Child murderers will face life in prison without parole if the Conservatives are returned to power in the General Election, the party has said in a further toughening of its stance on law and order.
Justice Secretary Robert Buckland said a Tory government would legislate to ensure an adult convicted of the premeditated murder of a child is set a whole life order – meaning they will never be eligible for release – unless there are “exceptional” circumstances.
Under current rules, only those convicted of multiple child murders or have been found to have been sexually or sadistically motivated attract a whole life order, which the Tories said was “too restrictive”.
The Tories’ plans would mean that a whole life order would be the starting tariff in cases of child murder, although judges in individual cases would be able to set it aside if there were “exceptional mitigating circumstances”.
The Government had already set out plans prior to the election to abolish early release at the halfway point of jail sentences for those convicted of the most serious violent and sexual crimes.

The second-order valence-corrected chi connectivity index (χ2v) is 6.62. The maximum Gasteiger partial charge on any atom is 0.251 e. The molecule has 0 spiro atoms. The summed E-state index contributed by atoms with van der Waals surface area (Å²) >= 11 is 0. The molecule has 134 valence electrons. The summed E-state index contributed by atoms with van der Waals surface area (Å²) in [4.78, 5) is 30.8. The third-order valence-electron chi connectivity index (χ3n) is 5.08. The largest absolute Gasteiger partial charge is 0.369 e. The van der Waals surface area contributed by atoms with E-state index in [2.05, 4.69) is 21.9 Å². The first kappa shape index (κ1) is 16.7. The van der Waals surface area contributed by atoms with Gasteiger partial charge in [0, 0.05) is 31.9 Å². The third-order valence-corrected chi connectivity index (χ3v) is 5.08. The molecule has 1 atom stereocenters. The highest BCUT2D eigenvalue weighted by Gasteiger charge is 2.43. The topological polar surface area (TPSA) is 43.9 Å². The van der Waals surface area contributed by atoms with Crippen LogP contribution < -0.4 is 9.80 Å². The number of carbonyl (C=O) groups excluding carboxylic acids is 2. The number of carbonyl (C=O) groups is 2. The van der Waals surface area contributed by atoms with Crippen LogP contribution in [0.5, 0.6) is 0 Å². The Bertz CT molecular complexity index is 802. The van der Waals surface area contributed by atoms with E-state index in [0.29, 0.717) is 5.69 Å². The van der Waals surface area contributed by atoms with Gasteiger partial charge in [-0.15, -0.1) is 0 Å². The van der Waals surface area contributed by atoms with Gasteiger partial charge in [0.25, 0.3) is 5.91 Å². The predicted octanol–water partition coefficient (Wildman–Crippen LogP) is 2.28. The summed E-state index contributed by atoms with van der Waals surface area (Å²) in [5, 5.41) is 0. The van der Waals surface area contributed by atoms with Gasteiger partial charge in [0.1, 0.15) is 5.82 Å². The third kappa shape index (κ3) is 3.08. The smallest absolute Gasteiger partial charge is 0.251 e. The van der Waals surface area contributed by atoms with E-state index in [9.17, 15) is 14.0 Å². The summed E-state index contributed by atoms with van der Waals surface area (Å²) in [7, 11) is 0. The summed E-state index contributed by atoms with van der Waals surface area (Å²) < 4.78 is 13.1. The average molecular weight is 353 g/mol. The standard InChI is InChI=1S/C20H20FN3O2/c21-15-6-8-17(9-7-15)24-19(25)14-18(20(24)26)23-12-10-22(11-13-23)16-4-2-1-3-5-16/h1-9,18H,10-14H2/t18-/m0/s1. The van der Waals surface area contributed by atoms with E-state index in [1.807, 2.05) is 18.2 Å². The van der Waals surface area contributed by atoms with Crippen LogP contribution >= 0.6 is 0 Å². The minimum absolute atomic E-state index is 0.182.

While life sentences are mandatory for murder, most convicted murderers do not spend the rest of their lives in jail.
Mr Buckland said that Conservatives would act to end the “sickening injustice” of the parents of murdered children having to see their child’s killer go free.
“There can be no more sickening injustice than that of heartbroken parents watching the killer of their child walk free,” he said.
“That’s why under a Conservative majority government the law will be rewritten to be absolutely clear: any murderer who denies a young, innocent child the right to life surrenders their own right to liberty. They do so permanently, and they do so without exception.
“There is nothing we can do to take away the pain of the families of murdered children. So we must do everything in our power not to compound it.”
At the same time, the party said the change would be accompanied by a package of measures aimed at cutting re-offending by doubling the numbers of former prisoners in employment within six weeks of their release.
The measures would include the creation of a new prison education service for England and Wales focused on providing work-based training and raising education standards for inmates across the system.
Prisoners would be offered more hours of work enabling them to learn new skills, with additional prison workshops.
Every prison would have a dedicated work coach providing support throughout a prisoner’s sentence and establishing links with local job centres ahead of their release.